Tim pulled his Ford Pickup out of the diagonal parking between the Docksider and the Turtle Racing Arena, and headed south, in the general direction of where I'm sitting now at the cabin, and when he came to the curvy-winding road he made the first few turns OK, but not the next one. At this point most drivers are going about 50 and slowing to 35 or so at the curves, so I'd guess he hit that turn at about 50 but went off the road, crashing down the hill and running head on into a reasonably stout tree (and by now everyone around here knows exactly which tree it was). The sad fact is that Tim was not wearing a seat belt, so he died.
I'll wager Tim was as annoyed as I am with the overdone uber-bright reflective warning signs and markers that have become as common 'round these parts as walleye on a rock pile. I wonder if he was being annoyed at the signs when he lost control of his pickup. He was probably thinking that was a really bad place to put a tree. And, there is this added irony: Tim was a specialist, while a Trooper, in accident investigation. He knew about this seat belt thing better than the average person, by far.
Tim will replace Carolyn Hawkinson for a while as the most recent tragic death in town. Carolyn was elderly and vulnerable, so when the ugly results of improper food handling struck at the church breakfast, several got sick but Carolyn succumbed to the food poisoning. Every year people remember her misfortune in the local press, and her name has been placed on various memorial places.
I never met Tim, but I'll be happy to kick in five bucks for a bench or something. Maybe Tim's death will help remind others to buckle up.
Keep your cutting board clean, your hands washed, and your seat-belt fastened.
Just guessing that a "don't look like a deer" would be in order for you?
"Every road in New England curves back and forth like this, winding around hills and bodies of water. Unlike the rest of the curvy road, which is just turns that follow old land ownership changes, this part of the road is sinuous, and follows a complicated hilly and bog-pocked landscape.
For those of us who have spent a significant amount of time in places like New England, as you and I have, it's easy to forget that many Americans have little or no experience with roads like this. In most areas that were settled in the 19th century or later, there was an overpowering tendency to impose a grid on the street systems, even in places where it is inappropriate (witness the streets in some parts of San Francisco, particularly Telegraph Hill, which are passable for pedestrians but not vehicles). Even in places with older settlements, you see this phenomenon in the form of township boundaries drawn without regard for the terrain (it's not unusual here in New Hampshire to find areas where you cannot drive to your town hall without leaving town).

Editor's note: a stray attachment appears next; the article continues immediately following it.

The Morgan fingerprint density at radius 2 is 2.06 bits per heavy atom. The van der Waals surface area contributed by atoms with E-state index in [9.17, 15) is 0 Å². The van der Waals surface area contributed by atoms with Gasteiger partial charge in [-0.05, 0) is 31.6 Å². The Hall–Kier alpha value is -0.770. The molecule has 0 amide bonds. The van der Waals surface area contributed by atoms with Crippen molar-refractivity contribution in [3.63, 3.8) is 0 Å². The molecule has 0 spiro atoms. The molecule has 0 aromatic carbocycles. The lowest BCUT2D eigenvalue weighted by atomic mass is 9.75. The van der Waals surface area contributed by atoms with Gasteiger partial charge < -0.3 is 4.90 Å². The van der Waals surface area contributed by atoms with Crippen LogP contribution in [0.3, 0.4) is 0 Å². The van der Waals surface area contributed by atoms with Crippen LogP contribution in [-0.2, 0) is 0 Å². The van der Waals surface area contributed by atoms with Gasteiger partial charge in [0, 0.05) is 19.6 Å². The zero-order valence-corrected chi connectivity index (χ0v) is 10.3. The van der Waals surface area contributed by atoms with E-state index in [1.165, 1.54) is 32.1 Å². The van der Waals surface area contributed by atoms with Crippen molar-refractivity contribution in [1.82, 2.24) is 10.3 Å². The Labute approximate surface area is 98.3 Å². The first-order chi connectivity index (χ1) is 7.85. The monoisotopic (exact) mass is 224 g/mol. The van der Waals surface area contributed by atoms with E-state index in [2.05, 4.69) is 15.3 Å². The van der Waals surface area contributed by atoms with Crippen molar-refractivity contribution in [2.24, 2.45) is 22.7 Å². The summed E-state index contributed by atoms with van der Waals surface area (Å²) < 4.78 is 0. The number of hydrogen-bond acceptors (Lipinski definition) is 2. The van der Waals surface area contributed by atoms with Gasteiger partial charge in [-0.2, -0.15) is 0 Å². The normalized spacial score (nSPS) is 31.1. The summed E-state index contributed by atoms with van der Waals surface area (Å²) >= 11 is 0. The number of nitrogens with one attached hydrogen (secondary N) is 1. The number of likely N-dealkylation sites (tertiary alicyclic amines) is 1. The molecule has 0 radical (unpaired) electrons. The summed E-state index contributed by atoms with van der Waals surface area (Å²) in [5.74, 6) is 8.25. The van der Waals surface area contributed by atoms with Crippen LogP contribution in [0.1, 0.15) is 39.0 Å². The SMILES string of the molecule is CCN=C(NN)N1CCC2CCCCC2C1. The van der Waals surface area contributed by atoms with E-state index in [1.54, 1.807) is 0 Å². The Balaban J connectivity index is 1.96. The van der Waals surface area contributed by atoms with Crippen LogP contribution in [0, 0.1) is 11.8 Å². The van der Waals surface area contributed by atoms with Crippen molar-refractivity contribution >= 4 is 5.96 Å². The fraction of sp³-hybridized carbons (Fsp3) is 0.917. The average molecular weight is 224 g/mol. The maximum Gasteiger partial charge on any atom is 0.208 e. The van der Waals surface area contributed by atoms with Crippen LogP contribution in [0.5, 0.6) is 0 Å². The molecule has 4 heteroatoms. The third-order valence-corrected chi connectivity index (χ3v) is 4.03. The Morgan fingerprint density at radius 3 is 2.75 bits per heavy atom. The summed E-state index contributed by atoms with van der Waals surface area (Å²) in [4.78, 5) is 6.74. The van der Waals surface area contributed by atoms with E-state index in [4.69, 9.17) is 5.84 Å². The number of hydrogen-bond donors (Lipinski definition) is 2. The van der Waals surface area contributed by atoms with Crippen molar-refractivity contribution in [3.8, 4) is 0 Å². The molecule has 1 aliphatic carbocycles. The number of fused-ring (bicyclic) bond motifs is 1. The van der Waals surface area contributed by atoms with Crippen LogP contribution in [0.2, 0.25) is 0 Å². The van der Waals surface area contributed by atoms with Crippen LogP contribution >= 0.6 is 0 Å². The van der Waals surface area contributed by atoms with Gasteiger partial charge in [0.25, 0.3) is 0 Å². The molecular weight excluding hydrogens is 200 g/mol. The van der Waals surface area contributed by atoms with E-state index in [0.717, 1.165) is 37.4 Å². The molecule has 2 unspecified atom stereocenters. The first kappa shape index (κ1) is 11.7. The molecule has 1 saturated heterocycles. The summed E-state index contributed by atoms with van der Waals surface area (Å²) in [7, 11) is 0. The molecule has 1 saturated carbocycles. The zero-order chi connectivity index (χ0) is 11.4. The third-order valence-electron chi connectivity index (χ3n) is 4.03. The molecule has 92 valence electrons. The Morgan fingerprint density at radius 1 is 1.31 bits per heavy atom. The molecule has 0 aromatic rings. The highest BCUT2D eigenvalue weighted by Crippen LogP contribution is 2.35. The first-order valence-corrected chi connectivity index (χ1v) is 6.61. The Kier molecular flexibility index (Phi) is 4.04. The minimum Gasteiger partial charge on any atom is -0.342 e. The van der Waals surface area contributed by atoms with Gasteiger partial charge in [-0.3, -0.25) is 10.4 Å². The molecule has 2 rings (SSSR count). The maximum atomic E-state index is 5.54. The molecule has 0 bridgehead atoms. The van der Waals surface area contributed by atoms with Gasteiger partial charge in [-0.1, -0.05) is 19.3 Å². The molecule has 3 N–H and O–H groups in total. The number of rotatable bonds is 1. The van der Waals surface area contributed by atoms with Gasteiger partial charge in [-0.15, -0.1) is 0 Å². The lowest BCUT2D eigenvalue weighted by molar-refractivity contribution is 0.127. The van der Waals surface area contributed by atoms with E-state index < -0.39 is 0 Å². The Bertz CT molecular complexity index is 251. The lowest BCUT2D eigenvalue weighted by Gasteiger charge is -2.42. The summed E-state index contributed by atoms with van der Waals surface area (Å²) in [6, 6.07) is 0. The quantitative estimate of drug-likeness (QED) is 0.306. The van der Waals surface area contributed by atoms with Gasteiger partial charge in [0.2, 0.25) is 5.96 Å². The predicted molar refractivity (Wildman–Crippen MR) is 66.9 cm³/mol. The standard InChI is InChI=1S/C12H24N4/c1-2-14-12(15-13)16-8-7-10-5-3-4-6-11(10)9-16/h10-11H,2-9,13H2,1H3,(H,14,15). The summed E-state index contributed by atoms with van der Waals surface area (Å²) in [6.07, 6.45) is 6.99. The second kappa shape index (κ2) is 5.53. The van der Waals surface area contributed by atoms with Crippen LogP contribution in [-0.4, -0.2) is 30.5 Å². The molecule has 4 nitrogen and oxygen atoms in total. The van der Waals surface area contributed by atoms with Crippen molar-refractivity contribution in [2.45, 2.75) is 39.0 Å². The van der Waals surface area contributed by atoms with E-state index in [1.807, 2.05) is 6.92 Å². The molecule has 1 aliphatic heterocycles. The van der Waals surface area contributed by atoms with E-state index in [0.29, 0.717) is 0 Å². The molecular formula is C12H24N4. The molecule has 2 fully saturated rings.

Arguably, as a former state trooper who was familiar with the area Mr. Murphy should have known better, but it's easy to imagine that he might have forgotten about the curvy section until he was in the middle of it.
Most of the country roads in (Old) England are fairly twisty, too, following natural boundaries and the like. There are the old Roman roads too, of course, for variety. Also the Fens, the roads of which tend to have long straight sections linked by badly marked 90 degree bends.
To quote (Chesterton) "The rolling English drunkard made the rolling English road".
Jim, we have a similar saying in Minnesota regarding Saint Paul.
He did not go crashing down any hill!
Tim Murphy was a great man, he touched so many people and made a tremendous impact on the community and surrounding area. He served the great state of Minnesota for 26 years and saw so many things that you vommit just thinking about. He would tell me about horrible car accidents that he would have to deal with, the hardest was going into a house and telling two parents that their little angel wouldn't be coming home. So before you go judging the man about not wearing a seatbelt, why don't you judge him on his character. But you don't even know who he is, and yet you write a little blog about some shmuck who died because he didn't wear his seatbelt. Well I knew Tim Murphy, he was the greatest man I ever knew, not a day goes by that I don't think of him. And before you post blogs about someones loved ones why don't you think about how you would feel if one of your loved ones was talked about in a blog after they died. What if I wrote this blog about your father, how would you feel? Tim Murphy was my father and he put his life on the line every day of his job to protect people like you, so why don't you show him a little more respect.